Consumer Self-Help

Self-help groups are geared for mutual support, information, and growth. Self-help is based on the premise that people with a shared condition who come together can help themselves and each other to cope, with the two-way interaction of giving and receiving help considered advantageous. Self-help groups are peer led rather than professionally led.

Organized self-help has a long history, with an estimated 2 to 3 percent of the general population involved in some self-help group at any one time (Borkman, 1991, 1997). Over the past several decades, people with serious mental illnesses have formed mutual assistance organizations to aid each other and to combat stigma. These range from small groups held in a member’s home to freestanding nonprofit organizations with paid staff and a range of programs. In general, however, the self-help empowerment trend does not appear to have reached the African-American, Native American, Hispanic/Latino, and Asian-American populations.

As the number and variety of self-help groups has grown, so too has social science research on their benefits (Borkman, 1991). In general, participation in self-help groups has been found to lessen feelings of isolation, increase practical knowledge, and sustain coping efforts (Powell, 1994; Kurtz, 1997). Similarly, for people with schizophrenia or other mental illnesses, participation in self-help groups increases knowledge and enhances coping (Borkman, 1997; Trainor et al., 1997). Various orientations include replacing self-defeating thoughts and actions with wellness-promoting activities (Murray, 1996), improved vocational involvement (Kaufmann, 1995), social support and shared problem solving (Mowbray & Tan, 1993), and crisis respite (Mead, 1997). Such orientations are thought to contribute greatly to increased coping, empowerment, and realistic hope for the future. Additionally, some groups are tailored to meet the needs of consumers who are members of sexual minority groups, men, or those who also have substance disorders (Noordsy et al., 1996; Vogel et al., 1998).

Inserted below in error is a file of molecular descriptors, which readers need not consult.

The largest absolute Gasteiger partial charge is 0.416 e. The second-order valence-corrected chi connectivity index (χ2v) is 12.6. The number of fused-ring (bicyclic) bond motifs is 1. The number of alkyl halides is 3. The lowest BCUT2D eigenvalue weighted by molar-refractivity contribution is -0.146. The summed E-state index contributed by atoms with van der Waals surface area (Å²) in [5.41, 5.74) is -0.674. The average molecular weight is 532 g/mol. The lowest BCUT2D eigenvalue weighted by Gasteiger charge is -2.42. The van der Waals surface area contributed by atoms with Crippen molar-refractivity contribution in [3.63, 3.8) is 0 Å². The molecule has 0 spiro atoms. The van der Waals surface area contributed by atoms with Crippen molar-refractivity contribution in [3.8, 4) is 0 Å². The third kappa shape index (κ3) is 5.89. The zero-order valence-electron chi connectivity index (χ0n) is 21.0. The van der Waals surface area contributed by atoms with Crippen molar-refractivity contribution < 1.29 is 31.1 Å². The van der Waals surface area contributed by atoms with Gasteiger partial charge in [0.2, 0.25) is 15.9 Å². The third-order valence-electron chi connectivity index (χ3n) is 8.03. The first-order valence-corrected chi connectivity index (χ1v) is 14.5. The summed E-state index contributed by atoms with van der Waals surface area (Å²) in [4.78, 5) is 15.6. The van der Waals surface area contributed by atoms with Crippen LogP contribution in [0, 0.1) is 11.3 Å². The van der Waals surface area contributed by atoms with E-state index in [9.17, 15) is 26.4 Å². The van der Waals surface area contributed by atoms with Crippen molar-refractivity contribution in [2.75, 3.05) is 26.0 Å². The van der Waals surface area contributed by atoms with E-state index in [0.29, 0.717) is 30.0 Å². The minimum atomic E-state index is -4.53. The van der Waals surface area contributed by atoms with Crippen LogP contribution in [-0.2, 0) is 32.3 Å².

A number of controlled studies have demonstrated benefits for consumers participating in self-help. One study of the self-help group Recovery, Inc., found that leaders and members who were surveyed retrospectively reported fewer symptoms and fewer hospitalizations after joining the group than before. It also found the leaders’ reports of their psychological well-being to have been comparable to community controls (Galanter, 1988). In another study of 115 former mental patients, Luke (1989) found that those who continued to attend self-help meetings at least once per month over a period of 10 months were more likely to show improvement on psychological, interpersonal, or community adjustment measures than those who attended less frequently. Through a case study, which included focus groups and interviews, Lieberman and colleagues (1991) found a consumer-run support group to improve members’ self-confidence and self-esteem and to lead to fewer hospitalizations.

In a survey of mental health self-help group leaders in New York State, respondents identified three positive outcomes that were directly related to their self-help group membership: greater self-esteem, more hopefulness about the future, and a greater sense of well-being. According to survey respondents, all of these positive changes led to fewer hospitalizations (Carpinello & Knight, 1993). A study of six self-help programs in several parts of the United States also reported on consumers’ perceptions of self-help programs (Chamberlin & Rogers, 1990). Although not nationally representative, consumers in this study expressed satisfaction with their self-help program, at which they spent an average of 15 hours per week. They reported that their participation helped them to solve problems and feel more in control of their lives.

 

New zealand service user workforce.pdf
The Surgeon General consumer influence.doc